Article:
ALGONQUIN – A village decision to not finish repaving part of a path in James B. Wood Park has left nearby residents upset.
The village wanted to repair the path as part of the Bunker Hill Drive resurfacing project. However, when workers began removing the path around the lake of the park, they found it needed more work than originally expected.
The $40,000 to $45,000 higher price tag led the village to decide to just put seed down and let grass grow in place of the part of the path that went around the lake of the park. The village will hold off on finishing repaving the path until it can find money in its capital budget, even if it means waiting four to five years.
Resident Wayne Guilbeau who represented about 20 to 30 residents in the neighborhood at the village's Committee of the Whole meeting earlier this week, said residents were disappointed in the decision.
The neighborhood around the park doesn't have sidewalks, and the path serves as a place to walk dogs, for youngsters to ride bicycles, among other things, without having to be on the street.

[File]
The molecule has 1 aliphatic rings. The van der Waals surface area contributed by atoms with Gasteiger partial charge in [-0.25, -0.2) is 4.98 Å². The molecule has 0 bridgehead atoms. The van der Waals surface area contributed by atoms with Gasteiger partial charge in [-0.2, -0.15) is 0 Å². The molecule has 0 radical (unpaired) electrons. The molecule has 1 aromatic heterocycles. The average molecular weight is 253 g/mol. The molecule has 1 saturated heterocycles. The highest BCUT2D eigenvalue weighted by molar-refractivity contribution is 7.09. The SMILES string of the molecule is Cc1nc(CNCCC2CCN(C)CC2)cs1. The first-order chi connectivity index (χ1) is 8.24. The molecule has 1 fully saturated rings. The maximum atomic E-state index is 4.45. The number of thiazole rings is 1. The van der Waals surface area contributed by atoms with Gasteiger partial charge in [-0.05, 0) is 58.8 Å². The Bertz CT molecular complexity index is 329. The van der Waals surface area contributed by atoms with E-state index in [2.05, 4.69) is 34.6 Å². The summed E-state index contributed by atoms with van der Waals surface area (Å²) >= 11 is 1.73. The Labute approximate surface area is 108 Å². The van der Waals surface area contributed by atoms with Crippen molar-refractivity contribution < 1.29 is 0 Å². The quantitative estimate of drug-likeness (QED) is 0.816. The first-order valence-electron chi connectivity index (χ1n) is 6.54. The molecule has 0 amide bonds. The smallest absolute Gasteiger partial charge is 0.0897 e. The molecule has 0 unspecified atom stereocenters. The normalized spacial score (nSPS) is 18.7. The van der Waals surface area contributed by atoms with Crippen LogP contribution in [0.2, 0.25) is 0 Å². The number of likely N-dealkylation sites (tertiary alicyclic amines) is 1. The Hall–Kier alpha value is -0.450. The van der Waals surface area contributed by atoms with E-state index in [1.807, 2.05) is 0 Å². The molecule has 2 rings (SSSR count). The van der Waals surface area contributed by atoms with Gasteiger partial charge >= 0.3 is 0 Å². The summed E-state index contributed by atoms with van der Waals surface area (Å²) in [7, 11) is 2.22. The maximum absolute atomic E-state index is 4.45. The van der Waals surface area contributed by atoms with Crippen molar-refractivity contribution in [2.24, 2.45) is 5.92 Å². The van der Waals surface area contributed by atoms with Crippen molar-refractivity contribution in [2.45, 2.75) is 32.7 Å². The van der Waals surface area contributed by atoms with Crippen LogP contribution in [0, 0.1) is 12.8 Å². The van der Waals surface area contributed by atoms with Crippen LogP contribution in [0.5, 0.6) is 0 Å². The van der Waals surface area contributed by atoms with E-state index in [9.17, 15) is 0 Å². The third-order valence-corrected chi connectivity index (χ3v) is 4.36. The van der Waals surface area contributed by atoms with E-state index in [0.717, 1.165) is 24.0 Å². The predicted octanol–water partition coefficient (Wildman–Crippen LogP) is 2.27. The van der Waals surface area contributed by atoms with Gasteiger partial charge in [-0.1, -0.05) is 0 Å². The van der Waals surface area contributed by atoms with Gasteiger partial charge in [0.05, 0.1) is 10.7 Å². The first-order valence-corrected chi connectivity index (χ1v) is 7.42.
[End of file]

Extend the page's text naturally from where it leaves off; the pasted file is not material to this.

"Soiling and seeding the path will only lead to a broken down mud path," Guilbeau said.
The path was in such bad shape and had been included on the village's long-range plan to be fixed, said Public Works Director Robert Mitchard.
"We did our best effort to get this done as part of this project rather than defer it longer because it was in such bad shape," Mitchard said. "It was in bad shape because of the way it was originally installed."
Mitchard added that 60 percent of the paved path, the portion that doesn't around the lake in the park, is still in place.
"There are much more regional, very important projects that need to be considered before this one," Mitchard said. "It was a difficult decision. I looked at all kinds of alternatives to get this path in. Nothing seemed plausible or doable at this point because of the conditions that exist there."
Village President John Schmitt said completing the path doesn't work financially for the village at this time.
He added that some other street projects ran into difficulties and went over budget.
Trustee Brian Dianis also agreed to hold off on completing the path this year.
"It is a nice amenity. We do want to fix this; that's why we're out there working on it," Dianis said. "Unfortunately, it turned out to be more than it was expected."
Trustee Robert Smith advocated for finishing the project this year.
"This is something that's there. Whether we wanted to try and get through it ... we took a gamble, and it didn't work. We still have the responsibility of getting it done," Smith said. "I don't want to see us half-do projects."